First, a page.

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Progress in Pediatrics
February 1938


Author Affiliations

From the speech clinic of the pediatric department of the Brooklyn Jewish Hospital, service of Dr. B. Kramer, and the Department of Speech of Brooklyn College.

Am J Dis Child. 1938;55(2):383-396. doi:10.1001/archpedi.1938.01980080154011

Stuttering is a disturbance in the rhythm of speech, characterized either by an intermittent blocking or by a convulsive repetition of sound. Stuttering is of special interest to pediatricians, since it generally has its onset during early childhood and since it is practically the only problem of early childhood that, once established, tends to become more pronounced and to persist into adult life. Occasionally stuttering may develop in the adult, but as a rule this type of stuttering has not the same etiologic basis as the type generally observed. Stuttering which begins in adult life has either a purely hysterical or a definitely organic basis.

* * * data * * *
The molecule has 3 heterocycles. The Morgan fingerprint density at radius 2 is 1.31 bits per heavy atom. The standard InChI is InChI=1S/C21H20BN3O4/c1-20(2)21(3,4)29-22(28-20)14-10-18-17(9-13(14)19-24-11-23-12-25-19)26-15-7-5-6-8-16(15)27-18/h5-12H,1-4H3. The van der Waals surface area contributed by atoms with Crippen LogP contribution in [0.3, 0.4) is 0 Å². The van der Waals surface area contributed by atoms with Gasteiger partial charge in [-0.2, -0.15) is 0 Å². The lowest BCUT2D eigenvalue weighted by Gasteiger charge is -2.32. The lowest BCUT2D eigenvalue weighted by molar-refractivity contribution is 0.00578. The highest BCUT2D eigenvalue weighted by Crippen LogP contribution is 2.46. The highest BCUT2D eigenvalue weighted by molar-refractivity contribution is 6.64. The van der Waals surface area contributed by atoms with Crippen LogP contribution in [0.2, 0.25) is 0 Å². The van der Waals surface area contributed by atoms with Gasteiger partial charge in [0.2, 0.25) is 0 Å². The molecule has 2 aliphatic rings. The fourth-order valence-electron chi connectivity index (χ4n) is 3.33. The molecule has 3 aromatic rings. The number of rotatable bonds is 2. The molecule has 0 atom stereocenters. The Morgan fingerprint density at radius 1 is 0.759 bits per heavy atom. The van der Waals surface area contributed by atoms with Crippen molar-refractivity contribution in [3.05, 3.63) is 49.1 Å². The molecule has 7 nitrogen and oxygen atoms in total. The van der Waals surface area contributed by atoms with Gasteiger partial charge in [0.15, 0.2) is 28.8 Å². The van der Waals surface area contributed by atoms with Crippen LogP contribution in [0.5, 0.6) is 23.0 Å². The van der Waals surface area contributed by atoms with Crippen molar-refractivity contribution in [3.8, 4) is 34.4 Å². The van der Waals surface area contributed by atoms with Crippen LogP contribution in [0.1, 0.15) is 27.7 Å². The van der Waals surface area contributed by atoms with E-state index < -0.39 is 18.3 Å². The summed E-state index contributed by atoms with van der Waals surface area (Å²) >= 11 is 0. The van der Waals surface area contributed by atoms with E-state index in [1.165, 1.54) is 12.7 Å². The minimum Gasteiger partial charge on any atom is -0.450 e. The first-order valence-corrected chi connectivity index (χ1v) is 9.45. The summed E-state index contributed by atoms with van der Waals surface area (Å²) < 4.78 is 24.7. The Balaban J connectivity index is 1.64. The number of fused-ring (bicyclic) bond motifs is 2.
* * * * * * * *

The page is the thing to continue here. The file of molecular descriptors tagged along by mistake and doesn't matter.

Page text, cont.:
In spite of the fact that stuttering has been known from time immemorial, only a few concrete facts about the subject have been definitely established. The outstanding fact is that it occurs more commonly among boys than among girls; the proportion usually given is approximately

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